Begin your tuning efforts with the Accounting Detail report, and gather measurements of Class 3 Sync I/O Wait Time and Sync Read I/Os. Take the ratio of wait time to I/Os. The Rule of Thumb, according to the DB2 Administration Guide: Less than 40 ms. per I/O is good.

If you are experiencing longer average wait times, you don't have many choices at the system level. Typical responses are listed below.


Reallocate Virtual Pools to a larger size

The problem may lie in the DASD subsystem. A bigger buffer pool may allow page residency time to increase. You can also consider allocating Hiperpools or Data Spaces for the virtual pools, as these will reside outside the DBM1 address space. Have your operating systems group monitor system paging.


Reduce dynamic prefetch activity

Consider more frequent Commits, use OPTIMIZE FOR 1 ROW in certain SQL statements.


Research dataset placement

In a RAID environment, it may no longer make sense to "physically separate" tablespaces from indexes, since these devices simulate MVS volumes at a logical level. However, some hardware implementations have the capability to "pin" datasets or volumes in the RAID cache, basically making the datasets resident in memory on the device. This should reduce waits for I/Os, although it is expensive in terms of hardware usage.

Once you have pre-diagnosed that your wait time(s) are high, you can use RMF reporting to get statistics at the volume level to see if there is a DASD subsystem problem.

Your next step will be to look at the following:


  • I/O Rates (GetPages)
  • CPU Usage
  • Elapsed Times; In-DB2 Times
  • Logging

The Administration Guide has additional tuning suggestions regarding these items.


Additional Subsystem Tuning

On a subsystem-wide note, you need to determine if your total DB2 subsystem is read-intensive or update-intensive. To do this, research your normal DB2 logging rate. Print a copy of a recent Bootstrap Dataset (BSDS) and pick a succession of archive logs that were created during ERP package execution. (Warning! Most of the times in the BSDS are in GMT, not local time. Check the Administration Guide and the comments at the beginning of the BSDS report to determine this.)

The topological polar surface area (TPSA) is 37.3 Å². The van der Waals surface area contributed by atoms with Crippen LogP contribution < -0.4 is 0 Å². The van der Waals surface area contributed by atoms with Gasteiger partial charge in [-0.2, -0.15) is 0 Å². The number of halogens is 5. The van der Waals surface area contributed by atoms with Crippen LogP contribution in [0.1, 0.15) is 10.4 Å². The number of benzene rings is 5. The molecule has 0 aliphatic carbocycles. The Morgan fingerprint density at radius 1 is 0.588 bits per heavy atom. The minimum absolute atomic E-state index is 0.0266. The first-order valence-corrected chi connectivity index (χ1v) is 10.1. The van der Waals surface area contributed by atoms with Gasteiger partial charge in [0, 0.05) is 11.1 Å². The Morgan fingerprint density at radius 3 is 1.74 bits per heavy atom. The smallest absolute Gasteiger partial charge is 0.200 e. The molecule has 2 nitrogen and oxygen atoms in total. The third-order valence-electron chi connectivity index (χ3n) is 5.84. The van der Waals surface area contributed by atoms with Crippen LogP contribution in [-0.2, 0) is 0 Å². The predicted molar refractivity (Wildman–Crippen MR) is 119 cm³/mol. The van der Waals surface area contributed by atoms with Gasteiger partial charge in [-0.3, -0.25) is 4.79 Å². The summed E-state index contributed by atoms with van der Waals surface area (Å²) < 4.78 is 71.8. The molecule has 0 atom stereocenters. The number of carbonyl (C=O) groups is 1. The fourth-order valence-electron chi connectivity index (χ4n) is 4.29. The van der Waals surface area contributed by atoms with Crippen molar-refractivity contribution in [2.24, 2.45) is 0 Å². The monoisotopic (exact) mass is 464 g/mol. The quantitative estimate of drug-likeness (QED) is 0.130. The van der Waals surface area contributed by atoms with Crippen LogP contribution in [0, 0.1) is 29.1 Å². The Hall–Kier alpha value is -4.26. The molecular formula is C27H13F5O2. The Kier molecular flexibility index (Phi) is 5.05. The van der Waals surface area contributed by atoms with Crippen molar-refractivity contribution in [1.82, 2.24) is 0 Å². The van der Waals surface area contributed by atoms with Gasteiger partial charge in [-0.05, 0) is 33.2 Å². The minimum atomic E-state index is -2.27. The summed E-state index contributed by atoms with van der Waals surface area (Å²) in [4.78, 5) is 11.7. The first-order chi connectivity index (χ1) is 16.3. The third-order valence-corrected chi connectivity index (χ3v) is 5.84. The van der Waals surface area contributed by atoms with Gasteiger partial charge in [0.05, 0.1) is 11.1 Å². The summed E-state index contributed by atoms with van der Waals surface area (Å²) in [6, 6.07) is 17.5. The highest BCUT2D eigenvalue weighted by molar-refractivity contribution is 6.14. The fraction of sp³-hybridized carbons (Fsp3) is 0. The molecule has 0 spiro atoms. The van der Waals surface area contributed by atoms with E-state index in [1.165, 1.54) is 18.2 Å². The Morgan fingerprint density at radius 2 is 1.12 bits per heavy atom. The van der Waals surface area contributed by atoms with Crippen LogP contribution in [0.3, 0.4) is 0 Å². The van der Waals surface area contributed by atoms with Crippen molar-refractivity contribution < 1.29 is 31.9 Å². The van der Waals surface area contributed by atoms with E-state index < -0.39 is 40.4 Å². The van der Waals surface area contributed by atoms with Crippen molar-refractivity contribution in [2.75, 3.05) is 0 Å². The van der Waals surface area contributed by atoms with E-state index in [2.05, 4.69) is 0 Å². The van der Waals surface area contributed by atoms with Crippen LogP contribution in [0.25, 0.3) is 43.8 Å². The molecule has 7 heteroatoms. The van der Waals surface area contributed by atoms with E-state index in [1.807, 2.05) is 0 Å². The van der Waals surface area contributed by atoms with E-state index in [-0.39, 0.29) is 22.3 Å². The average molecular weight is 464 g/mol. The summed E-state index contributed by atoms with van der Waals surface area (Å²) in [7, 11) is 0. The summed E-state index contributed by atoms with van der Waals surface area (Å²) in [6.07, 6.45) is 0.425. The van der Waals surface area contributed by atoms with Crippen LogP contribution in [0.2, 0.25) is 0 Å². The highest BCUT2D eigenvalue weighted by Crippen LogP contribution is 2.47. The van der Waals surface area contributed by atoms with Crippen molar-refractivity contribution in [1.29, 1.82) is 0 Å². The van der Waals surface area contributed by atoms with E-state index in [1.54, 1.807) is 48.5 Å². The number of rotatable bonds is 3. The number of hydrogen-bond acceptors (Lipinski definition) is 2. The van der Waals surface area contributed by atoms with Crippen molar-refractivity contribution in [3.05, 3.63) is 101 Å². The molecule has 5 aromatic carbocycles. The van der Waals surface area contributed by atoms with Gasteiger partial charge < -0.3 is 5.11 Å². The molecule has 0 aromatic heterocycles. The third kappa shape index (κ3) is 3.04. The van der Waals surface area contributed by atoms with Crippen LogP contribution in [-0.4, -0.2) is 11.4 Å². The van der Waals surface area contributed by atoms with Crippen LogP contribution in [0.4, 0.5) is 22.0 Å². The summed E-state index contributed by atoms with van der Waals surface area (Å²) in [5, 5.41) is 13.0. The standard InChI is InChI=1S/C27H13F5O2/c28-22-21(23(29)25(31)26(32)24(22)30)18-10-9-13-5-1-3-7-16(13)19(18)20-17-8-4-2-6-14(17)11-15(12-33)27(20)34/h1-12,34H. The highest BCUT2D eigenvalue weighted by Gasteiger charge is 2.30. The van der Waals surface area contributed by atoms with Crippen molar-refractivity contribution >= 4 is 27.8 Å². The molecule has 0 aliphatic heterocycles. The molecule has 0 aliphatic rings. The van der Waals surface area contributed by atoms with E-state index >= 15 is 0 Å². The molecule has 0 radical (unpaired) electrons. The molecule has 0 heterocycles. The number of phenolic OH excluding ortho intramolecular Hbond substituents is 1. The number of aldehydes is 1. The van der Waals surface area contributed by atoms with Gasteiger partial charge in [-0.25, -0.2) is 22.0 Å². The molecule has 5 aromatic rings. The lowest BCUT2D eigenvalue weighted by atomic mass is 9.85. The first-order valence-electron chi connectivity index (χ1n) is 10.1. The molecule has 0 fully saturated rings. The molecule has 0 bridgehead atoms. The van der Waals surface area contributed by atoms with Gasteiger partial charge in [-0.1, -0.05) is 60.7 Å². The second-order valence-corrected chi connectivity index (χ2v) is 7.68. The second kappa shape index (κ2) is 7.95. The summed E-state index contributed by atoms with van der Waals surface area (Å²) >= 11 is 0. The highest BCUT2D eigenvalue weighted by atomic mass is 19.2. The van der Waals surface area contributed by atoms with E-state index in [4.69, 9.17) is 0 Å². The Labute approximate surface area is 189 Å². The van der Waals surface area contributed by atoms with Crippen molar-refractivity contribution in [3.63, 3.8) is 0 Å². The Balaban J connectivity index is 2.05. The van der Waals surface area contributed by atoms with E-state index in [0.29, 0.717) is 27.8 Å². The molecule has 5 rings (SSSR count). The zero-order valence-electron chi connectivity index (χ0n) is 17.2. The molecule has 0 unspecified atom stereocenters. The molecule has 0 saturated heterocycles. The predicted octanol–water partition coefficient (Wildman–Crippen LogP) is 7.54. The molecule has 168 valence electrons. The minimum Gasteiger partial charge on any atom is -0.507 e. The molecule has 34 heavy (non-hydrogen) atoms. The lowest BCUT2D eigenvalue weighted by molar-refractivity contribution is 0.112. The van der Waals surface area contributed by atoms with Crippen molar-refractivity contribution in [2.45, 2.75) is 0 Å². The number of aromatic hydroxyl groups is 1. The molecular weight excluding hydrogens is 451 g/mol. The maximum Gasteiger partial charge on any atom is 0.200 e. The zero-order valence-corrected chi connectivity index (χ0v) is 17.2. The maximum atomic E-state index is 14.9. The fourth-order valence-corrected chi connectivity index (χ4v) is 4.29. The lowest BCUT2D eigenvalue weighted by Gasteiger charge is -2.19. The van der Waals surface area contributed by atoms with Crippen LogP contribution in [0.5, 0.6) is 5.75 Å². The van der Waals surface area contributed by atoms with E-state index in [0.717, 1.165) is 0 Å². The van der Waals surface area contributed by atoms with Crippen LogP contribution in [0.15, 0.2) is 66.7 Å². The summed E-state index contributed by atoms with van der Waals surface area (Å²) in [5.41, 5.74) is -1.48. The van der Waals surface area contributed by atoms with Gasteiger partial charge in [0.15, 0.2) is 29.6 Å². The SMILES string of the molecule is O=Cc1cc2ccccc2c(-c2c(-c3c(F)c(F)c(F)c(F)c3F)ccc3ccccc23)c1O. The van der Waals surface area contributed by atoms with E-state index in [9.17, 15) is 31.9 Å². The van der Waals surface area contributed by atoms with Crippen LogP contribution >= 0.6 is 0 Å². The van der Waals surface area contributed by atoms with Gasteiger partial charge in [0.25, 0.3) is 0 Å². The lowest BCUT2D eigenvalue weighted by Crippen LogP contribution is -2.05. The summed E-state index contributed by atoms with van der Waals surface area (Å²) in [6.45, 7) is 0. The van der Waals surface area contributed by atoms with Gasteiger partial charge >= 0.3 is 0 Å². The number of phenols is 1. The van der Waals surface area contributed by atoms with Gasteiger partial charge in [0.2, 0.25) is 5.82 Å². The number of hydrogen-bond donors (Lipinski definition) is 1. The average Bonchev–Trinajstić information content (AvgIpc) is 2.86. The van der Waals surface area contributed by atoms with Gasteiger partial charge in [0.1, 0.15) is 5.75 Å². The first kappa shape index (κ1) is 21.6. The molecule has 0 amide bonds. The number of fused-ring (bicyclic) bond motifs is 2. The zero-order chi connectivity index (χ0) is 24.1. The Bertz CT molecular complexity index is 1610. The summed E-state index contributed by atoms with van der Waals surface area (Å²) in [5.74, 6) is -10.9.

Note the begin and end RBAs and times of the Archives and use subtraction to determine elapsed time and RBA range. Divide the total RBA size by the total elapsed time to determine logging rate.

A general guideline:


  • Logging less than 1Mb/Sec Read-Intensive DB2 Subsystem
  • Logging more than 1 Mb/Sec Update-Intensive DB2 Subsystem

Note that 1 Mb/Sec is the equivalent of about 80 cylinders of 3390 DASD per minute.

If your subsystem is update-intensive then you need to consider additional monitoring and tuning. Here are the usual tactics used in this situation. Many of these are not possible in an ERP package environment (rearranging table columns, for example); however, it is more and more common to implement ERP packages in non-exclusive DB2 environments. Consider the following for your DB2 subsystems as a whole:


Keep frequently-updated columns close to each other

Help to reduce logging volume by keeping frequently-updated columns physically adjacent in table definitions; the Administration Guide covers Logging and such tuning tactics in great detail.



The cost to decode the row, do the update, and re-encode the row may be significant in an update-intensive subsystem. There is also the overhead of placing rows in overflow. Consider setting COMPRESS to NO for tables of small size in total pages).


Analyze Log Write performance for possible bottleneck(s)

It is possible that your Logging process is the bottleneck in an update-intensive system. Check MSTR address space logs for "Log Full" messages; Consider increasing the size of Log Buffers (the OUTBUFF ZParm); Analyze DASD I/O times for your log volumes.



ERP package tuning efforts usually concentrate on increasing throughput by decreasing response times that are primarily caused by I/O-intensive queries. Most commonly the correct approach is to monitor for synchronous read events and review alternatives for reducing them (such as index re-design, clustering, partitioning, and parallelism).

See all articles by Lockwood Lyon